The Idea for piece may come in a flash or might be drawn out slowly while working. Often the ideas or images are revealed to me during a dream. During the dream the initial vision is usually fleeting, like a glimpse of something at the edge of your vision. Once I have had a glimpse of the image the process begins. Through the creative process I find what I am looking for. I find it in the wood, the shape, the form and the texture. I find it in the color of the paint, the stone and the metal. I find it in all of these things.
The Concept & Composition:
The concept for a piece is multi dimensional as is the composition. Most of my works are created using multiple parts. Often the shapes of individual or multiple pieces or the negative space they create represent a concept. This concept is usually based on cultural or religious symbolisms. The shapes that I chose to paint add to the piece one of the many levels that I have created for the viewer to relate to.

The construction:
Once I have decided on a composition many hours are dedicated to preparing the individual pieces to be painted. Cutting, carving breaking and burning. At this stage I determine how the final piece will be constructed and what the final presentation to the viewer will be.

The Painting:
The painting process is done in stages and is comprised of multiple glazes or layers. I feel the multiple layers and stages that I work in are a metaphor for how we live our lives from the cradle to the grave. Giving the finished piece an additional level to be appreciated by the viewer.

• The first layers (usually 2-3) are quickly put down, random and highly energetic. They are composed of drawings, words, thoughts and symbols often unrelated and purely impulsive. Much as a young child or adolescent is. This stage is totally focused on concept and sets the premise for the work (sometimes totally unrelated to the compositional concept mentioned above).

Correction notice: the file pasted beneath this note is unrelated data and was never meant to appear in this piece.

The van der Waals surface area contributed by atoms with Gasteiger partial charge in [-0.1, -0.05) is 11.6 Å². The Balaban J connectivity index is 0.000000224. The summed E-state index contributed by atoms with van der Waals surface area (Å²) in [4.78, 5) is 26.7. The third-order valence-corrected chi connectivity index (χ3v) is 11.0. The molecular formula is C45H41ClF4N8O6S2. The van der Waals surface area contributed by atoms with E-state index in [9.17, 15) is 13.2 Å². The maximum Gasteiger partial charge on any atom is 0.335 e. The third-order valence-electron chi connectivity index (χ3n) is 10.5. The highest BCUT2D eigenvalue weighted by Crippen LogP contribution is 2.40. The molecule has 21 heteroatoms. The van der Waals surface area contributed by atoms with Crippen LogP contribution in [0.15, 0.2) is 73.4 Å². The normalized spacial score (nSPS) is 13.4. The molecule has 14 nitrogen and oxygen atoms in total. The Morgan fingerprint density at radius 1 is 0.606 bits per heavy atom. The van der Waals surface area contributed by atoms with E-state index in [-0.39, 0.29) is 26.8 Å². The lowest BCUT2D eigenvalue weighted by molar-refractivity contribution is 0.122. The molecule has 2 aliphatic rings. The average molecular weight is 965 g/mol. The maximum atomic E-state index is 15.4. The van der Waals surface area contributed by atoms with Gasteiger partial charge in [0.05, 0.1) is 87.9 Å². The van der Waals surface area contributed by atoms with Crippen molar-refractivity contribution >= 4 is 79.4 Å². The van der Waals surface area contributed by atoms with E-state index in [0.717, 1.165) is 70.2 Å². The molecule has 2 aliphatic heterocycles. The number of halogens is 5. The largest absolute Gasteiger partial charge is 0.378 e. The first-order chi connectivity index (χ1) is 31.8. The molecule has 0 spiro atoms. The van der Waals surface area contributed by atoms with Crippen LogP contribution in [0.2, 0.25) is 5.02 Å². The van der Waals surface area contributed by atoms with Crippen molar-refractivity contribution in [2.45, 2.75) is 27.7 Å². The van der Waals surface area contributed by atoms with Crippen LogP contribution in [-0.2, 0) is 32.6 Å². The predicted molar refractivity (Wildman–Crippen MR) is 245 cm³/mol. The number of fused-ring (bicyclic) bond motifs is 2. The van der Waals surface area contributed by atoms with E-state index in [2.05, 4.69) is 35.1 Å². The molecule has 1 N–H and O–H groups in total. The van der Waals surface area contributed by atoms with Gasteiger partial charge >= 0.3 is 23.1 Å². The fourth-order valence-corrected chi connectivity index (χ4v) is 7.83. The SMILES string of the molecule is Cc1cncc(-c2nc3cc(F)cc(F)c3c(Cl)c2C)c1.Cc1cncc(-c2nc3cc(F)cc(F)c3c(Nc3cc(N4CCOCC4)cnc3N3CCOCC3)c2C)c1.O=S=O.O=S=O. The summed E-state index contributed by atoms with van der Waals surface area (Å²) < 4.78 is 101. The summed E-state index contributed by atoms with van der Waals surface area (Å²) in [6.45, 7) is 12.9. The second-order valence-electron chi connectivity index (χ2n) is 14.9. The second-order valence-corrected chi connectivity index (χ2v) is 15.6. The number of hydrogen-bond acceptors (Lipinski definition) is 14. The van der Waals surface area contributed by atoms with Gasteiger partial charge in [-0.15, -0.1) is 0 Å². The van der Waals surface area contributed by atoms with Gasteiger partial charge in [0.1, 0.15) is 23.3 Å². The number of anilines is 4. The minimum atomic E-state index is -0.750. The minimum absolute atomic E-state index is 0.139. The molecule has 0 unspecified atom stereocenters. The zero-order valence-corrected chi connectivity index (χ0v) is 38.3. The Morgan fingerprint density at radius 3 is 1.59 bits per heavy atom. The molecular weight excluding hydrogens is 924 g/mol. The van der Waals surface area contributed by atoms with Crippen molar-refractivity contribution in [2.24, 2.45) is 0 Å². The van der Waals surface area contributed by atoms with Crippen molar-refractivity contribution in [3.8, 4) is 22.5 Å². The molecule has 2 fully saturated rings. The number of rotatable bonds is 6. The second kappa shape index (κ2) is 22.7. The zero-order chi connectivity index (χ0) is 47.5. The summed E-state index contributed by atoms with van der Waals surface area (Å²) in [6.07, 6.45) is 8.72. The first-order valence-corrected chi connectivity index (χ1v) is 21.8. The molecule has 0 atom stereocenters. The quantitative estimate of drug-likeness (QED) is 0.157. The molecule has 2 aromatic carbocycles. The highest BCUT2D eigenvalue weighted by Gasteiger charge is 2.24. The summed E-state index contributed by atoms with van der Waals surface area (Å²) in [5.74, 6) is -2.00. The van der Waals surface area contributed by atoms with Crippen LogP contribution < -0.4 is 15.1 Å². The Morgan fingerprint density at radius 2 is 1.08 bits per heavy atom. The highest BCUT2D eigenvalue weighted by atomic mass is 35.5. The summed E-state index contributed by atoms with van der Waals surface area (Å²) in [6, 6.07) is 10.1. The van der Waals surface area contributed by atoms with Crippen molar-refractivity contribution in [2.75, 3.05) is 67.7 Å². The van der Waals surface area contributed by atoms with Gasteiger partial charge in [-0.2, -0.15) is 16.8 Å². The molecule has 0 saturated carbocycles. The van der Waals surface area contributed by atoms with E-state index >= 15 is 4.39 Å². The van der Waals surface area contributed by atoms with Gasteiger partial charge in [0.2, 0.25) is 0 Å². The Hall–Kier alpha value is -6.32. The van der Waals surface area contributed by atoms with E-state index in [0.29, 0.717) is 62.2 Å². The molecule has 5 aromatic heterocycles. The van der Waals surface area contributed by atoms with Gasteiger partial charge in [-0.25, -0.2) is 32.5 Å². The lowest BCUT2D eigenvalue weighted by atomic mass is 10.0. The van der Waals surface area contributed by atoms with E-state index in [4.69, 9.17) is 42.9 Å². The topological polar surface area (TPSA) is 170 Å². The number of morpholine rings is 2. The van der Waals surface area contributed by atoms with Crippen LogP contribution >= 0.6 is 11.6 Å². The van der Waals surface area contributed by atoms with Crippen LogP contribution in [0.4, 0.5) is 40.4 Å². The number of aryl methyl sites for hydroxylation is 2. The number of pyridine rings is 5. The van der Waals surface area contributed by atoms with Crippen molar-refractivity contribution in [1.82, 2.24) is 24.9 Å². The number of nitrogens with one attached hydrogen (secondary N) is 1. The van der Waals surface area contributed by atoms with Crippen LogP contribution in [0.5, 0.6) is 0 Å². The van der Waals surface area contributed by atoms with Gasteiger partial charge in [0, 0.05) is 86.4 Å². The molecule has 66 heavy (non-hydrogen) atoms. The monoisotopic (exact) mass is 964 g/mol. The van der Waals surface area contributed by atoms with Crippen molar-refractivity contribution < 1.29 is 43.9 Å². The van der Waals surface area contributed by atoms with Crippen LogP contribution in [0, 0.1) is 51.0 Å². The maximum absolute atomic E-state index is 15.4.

I see these first layers as being very similar to how our early years define who we are as adults. What I write and draw are usually very personal and I often refer to them as “my little secrets”. Sometimes this layer can be seen through the multiple layers of paint and at other times they are completely obscured. Just as in our own life’s some of our past is best left in the past and some of it continually is with us.

• The middle layers (usually 6-8) are done more slowly and with more thought of the overall composition and less with the concept. These layers are worked with awareness how they are visually relating to the first layers and how they will relate to the final layers.

• The final glazes or layers are usually applied in a slow and deliberate fashion. No longer concerned with composition or the concept of the piece but with how I want the final piece to look.

The Results:
The final result is multiple translucent layers of paint on multiple pieces. The translucent quality of the glazes allows the viewer to experience the various stages and hint at where the work began. This hint at what is beneath added to the multi dimensional composition and the combination of symbolism results in art that creates a relation with the viewer on many levels. What the viewer receives from the piece is dependent on what their own life experiences have been and what they have been exposed to.

Explanation of Series

Most of the Wall Sculpture work I do falls into a category or series. Not all of the work I do fits into the listed groups but the descriptions I have listed should give a better idea of my overall intent.

Fetish Series: